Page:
As a business owner in today’s day in age, you know that you needed to take proactive measures to protect your business from a security breach. An effective way to accomplish this is by creating an IT security policy for your business that clearly outlines acceptable use of digital assets, the repercussions for misuse, and how your policy will be enforced.
While most major corporations have an in-house IT staff that possess the skills to write a thorough IT security policy, many small business owners are stuck writing this policy themselves. To help you get started, here are six areas you’ll want to keep in mind when writing your own IT security policy:
- Define Acceptable Use – When employees are unsure about what separates acceptable use of digital assets and misuse, you are creating major gaps in your organization’s security. Explain in detail how employees are allowed to use technology in the workplace, what is not allowed, and the consequences for violating the policy.
- Determine How Password Security Will Be Governed – You can allow your employees to create their own passwords using established parameters or set passwords for your employees. Whichever option you choose, be sure to clearly state in your policy how password security will be governed by your company and how employees will be trained in this area.
- Offer Real World Scenarios Regarding Security Breaches – To help your employees best understand the repercussions that a security breach could have on your organization, offer real world scenarios and explain how those could be a threat to your company. This can help your employees to better understand the role that they play in your security process.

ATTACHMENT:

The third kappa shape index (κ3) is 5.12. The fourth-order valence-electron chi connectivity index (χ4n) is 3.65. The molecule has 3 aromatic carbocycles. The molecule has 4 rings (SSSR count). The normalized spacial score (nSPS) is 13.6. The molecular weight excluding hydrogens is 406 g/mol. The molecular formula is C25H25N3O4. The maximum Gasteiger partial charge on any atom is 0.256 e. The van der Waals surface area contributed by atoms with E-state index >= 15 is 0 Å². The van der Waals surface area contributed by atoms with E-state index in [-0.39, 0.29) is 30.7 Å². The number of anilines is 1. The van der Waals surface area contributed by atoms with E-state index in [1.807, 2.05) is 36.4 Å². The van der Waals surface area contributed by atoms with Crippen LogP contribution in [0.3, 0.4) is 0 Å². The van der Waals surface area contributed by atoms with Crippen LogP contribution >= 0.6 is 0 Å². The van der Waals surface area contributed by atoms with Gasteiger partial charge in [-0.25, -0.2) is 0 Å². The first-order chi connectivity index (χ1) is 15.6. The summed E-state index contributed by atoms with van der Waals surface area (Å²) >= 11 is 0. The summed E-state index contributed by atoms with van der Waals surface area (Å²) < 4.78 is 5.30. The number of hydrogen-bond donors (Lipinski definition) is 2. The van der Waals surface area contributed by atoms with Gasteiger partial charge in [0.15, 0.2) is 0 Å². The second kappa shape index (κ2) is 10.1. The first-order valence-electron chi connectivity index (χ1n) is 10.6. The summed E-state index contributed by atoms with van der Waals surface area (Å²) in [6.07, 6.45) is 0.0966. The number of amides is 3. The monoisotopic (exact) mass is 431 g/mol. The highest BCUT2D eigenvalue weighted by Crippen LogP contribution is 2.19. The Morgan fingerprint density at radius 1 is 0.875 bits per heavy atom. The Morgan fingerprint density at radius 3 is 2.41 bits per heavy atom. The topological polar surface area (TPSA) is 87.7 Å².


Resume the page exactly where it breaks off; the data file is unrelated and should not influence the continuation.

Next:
- Have a Recovery Plan in Place – Clearly state which employees will be responsible for implementing recovery procedures in the event of a security breach. Being proactive with a plan can help to minimize the impact of a disaster.
- Offer Training – You should clearly state the type of training that will take place and how often it will occur to keep your organization’s information protected. This could include computer modules followed by a quiz with a minimum score requirement.
- Enforcement – Make it clear to your employees how your IT security policy will be enforced.
Contact an AOS Group Representative today to learn more about what you need to include in your IT security policy to protect your business from unnecessary threats and liabilities.
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